Bad stuff happens in every life and every career. It will happen, but you do not know when or why or what exactly it will be. Deal with it poorly and it is terminal to your career. Deal with it well and you become more resilient and a better manager as a result.
Your employer may appear to care, but most do not. You can take time off, but all your colleagues and bosses will see you as damaged goods when you eventually come back (unless it was for a few days which you take as part of your holiday entitlement anyway). It can be very lonely and very disheartening when the bad stuff happens to you. So how can you cope? There is no easy way out. But here are ten things which help:
Recognise the problem for what it is:
You may well go into a personal valley of death: denial followed by anger and then resignation and giving up. This is natural and human. There is a road out of the valley of death. Others have been where you are and others have found a way out. Work through the inevitably emotional early stages and find the road out of your troubles.
Work out what choices you have, however awkward they may be. Identify a few things you can do, even small things, so that you can start to make progress. Move from being a victim of an uncaring world to having some mastery over your own destiny. This is the road out of the valley of death.
Wear the mask:
Leaders learn to wear the mask of leadership: stay positive and action focused. This can be very hard if you are feeling bitter, unhappy and disappointed inside. But projecting bitterness and anger only makes things worse.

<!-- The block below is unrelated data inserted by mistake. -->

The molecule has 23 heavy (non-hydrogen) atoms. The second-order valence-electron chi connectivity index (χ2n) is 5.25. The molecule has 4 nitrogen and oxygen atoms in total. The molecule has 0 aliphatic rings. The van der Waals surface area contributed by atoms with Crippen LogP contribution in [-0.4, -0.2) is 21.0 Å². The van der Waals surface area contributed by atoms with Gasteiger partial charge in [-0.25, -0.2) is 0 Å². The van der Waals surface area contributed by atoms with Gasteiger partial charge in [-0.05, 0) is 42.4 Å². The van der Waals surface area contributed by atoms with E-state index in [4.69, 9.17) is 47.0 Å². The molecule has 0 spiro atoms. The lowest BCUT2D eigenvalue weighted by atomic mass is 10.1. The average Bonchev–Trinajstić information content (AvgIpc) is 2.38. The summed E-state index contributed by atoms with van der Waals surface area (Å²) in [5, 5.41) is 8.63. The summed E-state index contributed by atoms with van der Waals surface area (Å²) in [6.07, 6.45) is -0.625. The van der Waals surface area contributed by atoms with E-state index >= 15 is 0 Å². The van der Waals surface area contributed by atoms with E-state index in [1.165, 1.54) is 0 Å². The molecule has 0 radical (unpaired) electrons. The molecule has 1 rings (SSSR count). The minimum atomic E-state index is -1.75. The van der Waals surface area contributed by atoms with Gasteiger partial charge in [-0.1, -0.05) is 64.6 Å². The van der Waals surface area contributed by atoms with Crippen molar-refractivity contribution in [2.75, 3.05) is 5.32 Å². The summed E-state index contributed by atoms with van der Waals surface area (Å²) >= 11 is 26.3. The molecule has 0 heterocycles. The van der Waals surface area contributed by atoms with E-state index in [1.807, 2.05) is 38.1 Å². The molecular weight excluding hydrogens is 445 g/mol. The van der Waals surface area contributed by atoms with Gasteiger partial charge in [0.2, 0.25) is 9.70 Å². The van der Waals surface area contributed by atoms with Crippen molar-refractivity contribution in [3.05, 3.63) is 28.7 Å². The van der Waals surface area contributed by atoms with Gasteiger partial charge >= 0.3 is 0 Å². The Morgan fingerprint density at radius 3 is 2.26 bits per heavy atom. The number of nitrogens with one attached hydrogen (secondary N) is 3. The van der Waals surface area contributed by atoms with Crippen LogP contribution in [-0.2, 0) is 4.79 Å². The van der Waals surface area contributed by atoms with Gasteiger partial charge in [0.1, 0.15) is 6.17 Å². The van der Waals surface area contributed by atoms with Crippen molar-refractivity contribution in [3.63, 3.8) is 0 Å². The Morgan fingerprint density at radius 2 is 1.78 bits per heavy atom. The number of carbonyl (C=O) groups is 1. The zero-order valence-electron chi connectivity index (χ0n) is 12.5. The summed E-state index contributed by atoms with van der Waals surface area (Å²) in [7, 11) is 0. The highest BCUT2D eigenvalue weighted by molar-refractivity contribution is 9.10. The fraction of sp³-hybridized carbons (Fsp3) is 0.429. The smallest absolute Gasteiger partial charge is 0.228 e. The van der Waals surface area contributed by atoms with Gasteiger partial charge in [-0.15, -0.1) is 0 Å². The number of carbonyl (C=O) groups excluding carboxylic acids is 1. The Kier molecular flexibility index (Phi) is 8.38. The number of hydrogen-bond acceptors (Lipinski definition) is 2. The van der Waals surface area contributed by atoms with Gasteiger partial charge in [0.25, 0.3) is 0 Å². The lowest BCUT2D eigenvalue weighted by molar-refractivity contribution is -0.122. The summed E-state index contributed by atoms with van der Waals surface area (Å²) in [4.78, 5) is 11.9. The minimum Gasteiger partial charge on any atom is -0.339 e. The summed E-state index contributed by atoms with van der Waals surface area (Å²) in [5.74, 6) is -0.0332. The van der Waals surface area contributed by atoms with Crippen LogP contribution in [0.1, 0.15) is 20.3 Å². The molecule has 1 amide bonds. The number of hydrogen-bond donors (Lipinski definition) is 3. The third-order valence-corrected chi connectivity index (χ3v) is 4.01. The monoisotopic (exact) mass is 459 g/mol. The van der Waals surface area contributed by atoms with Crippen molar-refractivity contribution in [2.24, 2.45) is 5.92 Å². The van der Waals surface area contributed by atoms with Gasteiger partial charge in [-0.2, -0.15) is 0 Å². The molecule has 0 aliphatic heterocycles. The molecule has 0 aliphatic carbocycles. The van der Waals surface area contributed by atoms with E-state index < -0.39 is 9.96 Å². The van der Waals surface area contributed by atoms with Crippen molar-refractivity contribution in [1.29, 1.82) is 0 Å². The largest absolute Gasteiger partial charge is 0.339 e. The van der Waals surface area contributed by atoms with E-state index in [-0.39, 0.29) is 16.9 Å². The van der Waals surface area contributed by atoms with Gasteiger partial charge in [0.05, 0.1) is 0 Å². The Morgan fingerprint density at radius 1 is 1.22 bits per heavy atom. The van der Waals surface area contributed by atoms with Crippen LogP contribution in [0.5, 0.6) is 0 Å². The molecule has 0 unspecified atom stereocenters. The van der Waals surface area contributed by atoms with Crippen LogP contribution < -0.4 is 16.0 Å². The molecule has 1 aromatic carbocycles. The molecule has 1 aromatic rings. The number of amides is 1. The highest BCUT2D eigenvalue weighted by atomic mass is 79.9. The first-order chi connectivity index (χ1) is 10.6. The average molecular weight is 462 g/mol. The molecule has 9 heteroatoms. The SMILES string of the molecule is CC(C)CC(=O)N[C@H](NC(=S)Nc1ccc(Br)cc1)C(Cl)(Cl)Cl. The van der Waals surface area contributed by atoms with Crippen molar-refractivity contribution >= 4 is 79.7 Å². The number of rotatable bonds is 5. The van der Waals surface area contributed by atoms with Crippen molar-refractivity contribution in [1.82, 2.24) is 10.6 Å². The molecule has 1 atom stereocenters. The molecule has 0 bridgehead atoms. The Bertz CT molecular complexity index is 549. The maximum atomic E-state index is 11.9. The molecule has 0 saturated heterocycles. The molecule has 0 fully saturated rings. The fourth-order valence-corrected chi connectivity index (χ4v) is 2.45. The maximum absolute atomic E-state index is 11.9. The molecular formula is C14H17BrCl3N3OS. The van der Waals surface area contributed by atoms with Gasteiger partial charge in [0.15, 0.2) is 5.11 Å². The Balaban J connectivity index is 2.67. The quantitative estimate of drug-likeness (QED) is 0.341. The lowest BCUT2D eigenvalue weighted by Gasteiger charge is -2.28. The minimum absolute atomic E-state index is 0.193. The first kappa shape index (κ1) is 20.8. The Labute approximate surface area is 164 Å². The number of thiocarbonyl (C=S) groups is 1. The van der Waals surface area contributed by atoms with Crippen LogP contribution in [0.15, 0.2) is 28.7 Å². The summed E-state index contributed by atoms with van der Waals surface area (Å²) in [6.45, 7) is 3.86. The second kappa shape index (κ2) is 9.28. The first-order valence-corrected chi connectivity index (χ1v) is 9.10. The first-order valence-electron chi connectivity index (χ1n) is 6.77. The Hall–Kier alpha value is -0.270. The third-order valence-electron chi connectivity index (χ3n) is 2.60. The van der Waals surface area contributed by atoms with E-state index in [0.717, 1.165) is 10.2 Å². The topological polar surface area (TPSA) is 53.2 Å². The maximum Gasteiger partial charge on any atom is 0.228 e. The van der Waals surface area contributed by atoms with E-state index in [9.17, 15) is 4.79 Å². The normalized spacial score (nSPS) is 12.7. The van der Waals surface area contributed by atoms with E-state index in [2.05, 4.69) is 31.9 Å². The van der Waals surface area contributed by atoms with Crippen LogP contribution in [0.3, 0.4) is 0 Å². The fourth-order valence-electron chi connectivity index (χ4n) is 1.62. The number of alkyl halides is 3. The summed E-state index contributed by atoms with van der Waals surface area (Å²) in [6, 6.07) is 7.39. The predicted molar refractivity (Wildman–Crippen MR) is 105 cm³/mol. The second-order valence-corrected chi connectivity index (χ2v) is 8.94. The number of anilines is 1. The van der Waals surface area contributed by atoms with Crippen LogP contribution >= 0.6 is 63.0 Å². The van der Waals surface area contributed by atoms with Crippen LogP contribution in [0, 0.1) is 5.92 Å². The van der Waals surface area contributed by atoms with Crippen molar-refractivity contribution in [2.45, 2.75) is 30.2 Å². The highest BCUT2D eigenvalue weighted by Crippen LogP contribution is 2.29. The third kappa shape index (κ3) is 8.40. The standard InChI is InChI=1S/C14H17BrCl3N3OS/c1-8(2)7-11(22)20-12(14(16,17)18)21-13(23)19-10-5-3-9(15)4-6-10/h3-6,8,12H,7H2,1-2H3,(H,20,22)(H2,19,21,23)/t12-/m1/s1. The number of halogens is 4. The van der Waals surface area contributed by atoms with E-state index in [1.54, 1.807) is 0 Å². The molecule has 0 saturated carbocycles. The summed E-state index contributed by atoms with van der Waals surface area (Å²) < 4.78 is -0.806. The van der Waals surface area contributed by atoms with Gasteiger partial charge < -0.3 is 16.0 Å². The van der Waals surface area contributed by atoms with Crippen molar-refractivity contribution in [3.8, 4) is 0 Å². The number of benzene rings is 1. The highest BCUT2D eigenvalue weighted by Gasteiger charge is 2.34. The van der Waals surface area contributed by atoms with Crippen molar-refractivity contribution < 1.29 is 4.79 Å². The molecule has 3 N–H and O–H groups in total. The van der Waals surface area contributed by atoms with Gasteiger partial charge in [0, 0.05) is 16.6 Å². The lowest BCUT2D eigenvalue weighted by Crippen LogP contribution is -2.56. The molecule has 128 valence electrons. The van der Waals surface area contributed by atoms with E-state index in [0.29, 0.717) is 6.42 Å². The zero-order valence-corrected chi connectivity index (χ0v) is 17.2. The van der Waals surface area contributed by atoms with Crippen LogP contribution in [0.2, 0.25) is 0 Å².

Find some support, ideally outside the organisation:
If you confide in your most trusted colleague, you confide in the whole firm. Public confessions are not good. If family and work do not mix, hire a good coach who will provide an emotional outlet and will help you look at your situation more impartially and productively than perhaps you can.
Act in haste and you may well live to regret it. Email is especially dangerous: one bad email will turn a crisis into a drama.
Always have a plan B:
If your only plan is to work with one boss in one firm in one role, you become a slave. If you have options, inside and beyond your firm, you have more power and more control. And as you work out your road map for recovery, think about your plan B road map. Plan B gives you freedom and flexibility.
This is a hard lesson. No matter how outrageously fortune or colleagues have treated you, the only person who is responsible for your fate is you. Somehow, you managed to put your self in a position where bad stuff could happen to you: you are the solution to your problem. We are also ultimately responsible for how we feel. We can choose to feel miserable; we can choose to feel happy. Our feelings are our choice: do not let others impose feelings on you.
Remember who you are:
The more your identity is based on your work, the more vulnerable you are. But you are far more than an employee: you have your strengths. Build on those.
You are not alone, even though you may be lonely:
You are not the only person to go through hard times. Others find a way through. And if they can survive, so can you.
Count your blessings:
Others have lives which are far harder than anything we care to imagine in the relative luxury of the corporate world. Focus on the good things in your life and remember that happiness is the ultimate revenge. If you are happy, then all the miserable Machiavellian misers who spread mischief will always be miserable and you can always be happy.